Orphan (2009 film)

Orphan is a 2009 psychological horror film directed by Jaume Collet-Serra and written by David Leslie Johnson from a story by Alex Mace. The film stars Vera Farmiga, Peter Sarsgaard, Isabelle Fuhrman, C. C. H. Pounder and Jimmy Bennett. The plot centers on a couple who, after the death of their unborn child, adopt a mysterious nine-year-old girl.

Theatrical release poster
Directed byJaume Collet-Serra
Produced by
Screenplay byDavid Leslie Johnson
Story byAlex Mace
Music byJohn Ottman
CinematographyJeff Cutter
Edited byTimothy Alverson
Distributed by
Release date
  • July 21, 2009 (2009-07-21) (Westwood)
  • July 24, 2009 (2009-07-24) (United States and Canada)
  • October 22, 2009 (2009-10-22) (Germany)
  • December 30, 2009 (2009-12-30) (France)
Running time
123 minutes
Budget$20 million[3]
Box office$78.8 million[3]

The film is an international co-production between the United States, Canada, Germany and France. It was produced by Joel Silver and Susan Downey of Dark Castle Entertainment, and Leonardo DiCaprio and Jennifer Davisson Killoran of Appian Way Productions. Principal photography for the film took place in Canada, in the cities of St. ThomasTorontoPort Hope, and Montreal.

Orphan was released theatrically in the United States on July 24, 2009, by Warner Bros. Pictures. Although the film received mixed reviews, Fuhrman's performance was lauded and positively received, with some critics comparing her performance as Esther to that of Linda Blair in The Exorcist and Patty McCormack in The Bad Seed.[4] It grossed $78 million worldwide against a $20 million budget.


Kate and John Coleman's marriage is strained after the stillbirth of their third child, Jessica, whose loss is particularly hard on Kate, who is also recovering from alcoholism. The couple adopt a nine-year-old Russian girl, Esther, from the local orphanage. While their five-year-old deaf-mute daughter Max embraces Esther almost immediately, their 12-year-old son Daniel is less welcoming. Kate bonds with Esther as she teaches her piano, and reconciles with John.

One night, John and Kate have sex but are interrupted by Esther. Kate becomes suspicious when Esther expresses far more knowledge of sex than expected of a child her age, but John tells her not to worry about it. Soon, Esther demonstrates hostile behavior, killing an injured pigeon and injuring a classmate at the park, furthering Kate’s mistrust.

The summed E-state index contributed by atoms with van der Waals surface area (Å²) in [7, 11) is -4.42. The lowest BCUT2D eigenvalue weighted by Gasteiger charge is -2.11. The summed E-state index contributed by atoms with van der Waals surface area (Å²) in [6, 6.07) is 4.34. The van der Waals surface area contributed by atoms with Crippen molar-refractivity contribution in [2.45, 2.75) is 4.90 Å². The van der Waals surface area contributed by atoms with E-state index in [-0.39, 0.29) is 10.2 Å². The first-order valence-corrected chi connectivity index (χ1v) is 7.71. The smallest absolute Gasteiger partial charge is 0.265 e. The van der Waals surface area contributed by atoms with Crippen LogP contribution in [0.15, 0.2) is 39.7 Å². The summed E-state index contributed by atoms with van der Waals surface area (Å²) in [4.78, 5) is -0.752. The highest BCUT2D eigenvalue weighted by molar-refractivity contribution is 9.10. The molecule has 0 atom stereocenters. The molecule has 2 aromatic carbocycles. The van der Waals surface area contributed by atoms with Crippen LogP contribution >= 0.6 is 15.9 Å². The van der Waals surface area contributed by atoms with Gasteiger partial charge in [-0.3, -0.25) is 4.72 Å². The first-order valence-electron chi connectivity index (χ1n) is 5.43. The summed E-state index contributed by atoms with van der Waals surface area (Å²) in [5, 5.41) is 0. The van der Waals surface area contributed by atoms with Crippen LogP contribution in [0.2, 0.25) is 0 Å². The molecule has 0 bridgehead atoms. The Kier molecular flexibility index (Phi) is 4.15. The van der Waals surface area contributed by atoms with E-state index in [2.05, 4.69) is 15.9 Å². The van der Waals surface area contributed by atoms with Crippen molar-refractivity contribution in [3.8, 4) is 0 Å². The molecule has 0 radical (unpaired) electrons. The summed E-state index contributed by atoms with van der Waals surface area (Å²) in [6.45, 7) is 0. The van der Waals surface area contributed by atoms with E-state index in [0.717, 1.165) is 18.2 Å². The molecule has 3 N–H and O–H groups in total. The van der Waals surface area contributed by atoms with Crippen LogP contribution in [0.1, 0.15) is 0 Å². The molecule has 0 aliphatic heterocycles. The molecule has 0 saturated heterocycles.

After Sister Abigail, the head of the orphanage, warns Kate of bad things happening when Esther is around, Esther kills the nun with a hammer and pushes her body into a ditch, hiding the evidence in Daniel's treehouse. She catches Daniel spying on her, interrogates him, and threatens to kill him if he mentions anything to his parents. Kate becomes further convinced that something is wrong with Esther, but John does not believe her. When John suggests that Esther could do something nice for Kate, she intentionally brings her a bouquet of flowers from Jessica's grave, angering Kate who roughly grabs Esther's arm in response. Later that night, Esther purposely breaks her arm and blames Kate. The next day, Esther releases the brake in the car, causing it to roll into oncoming traffic with Max inside. When Esther points out the wine bottle she found in the kitchen, John decides to take some time away from Kate, taking the children before demanding a divorce. Kate later discovers that Esther came from an Estonian mental hospital and the orphanage Esther claims she was from has no records of her.

When Daniel learns about Sister Abigail's death from Max and searches the treehouse, Esther sets it on fire, causing Daniel to fall and be knocked unconscious. Esther attempts to kill him but is stopped by Max. While Daniel is in the hospital, Esther smothers him with a pillow but he is revived. Realizing what Esther did, Kate attacks her but is restrained and sedated. That night, Esther attempts to seduce a drunk John, who realizes that Kate was right all along and threatens to send Esther back to the orphanage.

At the hospital, Kate gets a call from Dr. Varava of the Saarne Institute, and learns that Esther is actually a 33-year-old woman named Leena Klammer. She has hypopituitarism, a rare hormonal disorder that stunted her physical growth and caused proportional dwarfism, and has spent most of her life posing as a little girl. Leena has murdered at least seven people, including the last family that adopted her after failing to seduce the husband. The ribbons Esther wears around her wrists and neck have been hiding scars from trying to break out of a straitjacket. Meanwhile, Leena removes her disguise and proceeds to kill John, which Max witnesses. After Kate rushes home, Leena grabs a gun and attempts to shoot Max in the greenhouse, but Kate breaks through the roof and lands on top of her.

Kate and Max escape to a frozen pond, unaware that Leena is pursuing them. Leena attacks Kate, knocking the gun away and hurling them onto the ice. Max tries to shoot Leena but shatters the ice, sending Leena and Kate into the water. Kate climbs out, with Leena clinging to her legs. Kate viciously kicks Leena in the face, breaking her neck and letting her body sink to the bottom of the pond. Max and Kate are met by the police moments after.



Vera Farmiga and Peter Sarsgaard were cast in main roles in late November 2007.[5][6] Principal photography for the film took place in Canada, in the cities of St. Thomas, Toronto, Port Hope, and Montreal.[5]


Orphan had its world premiere in Westwood, Los Angeles on July 21, 2009. The following day, it screened at the Fantasia International Film Festival in Montreal, Canada. The film was released theatrically in North America on July 24, 2009. It was then released in the United Kingdom on August 7, 2009 by Optimum Releasing.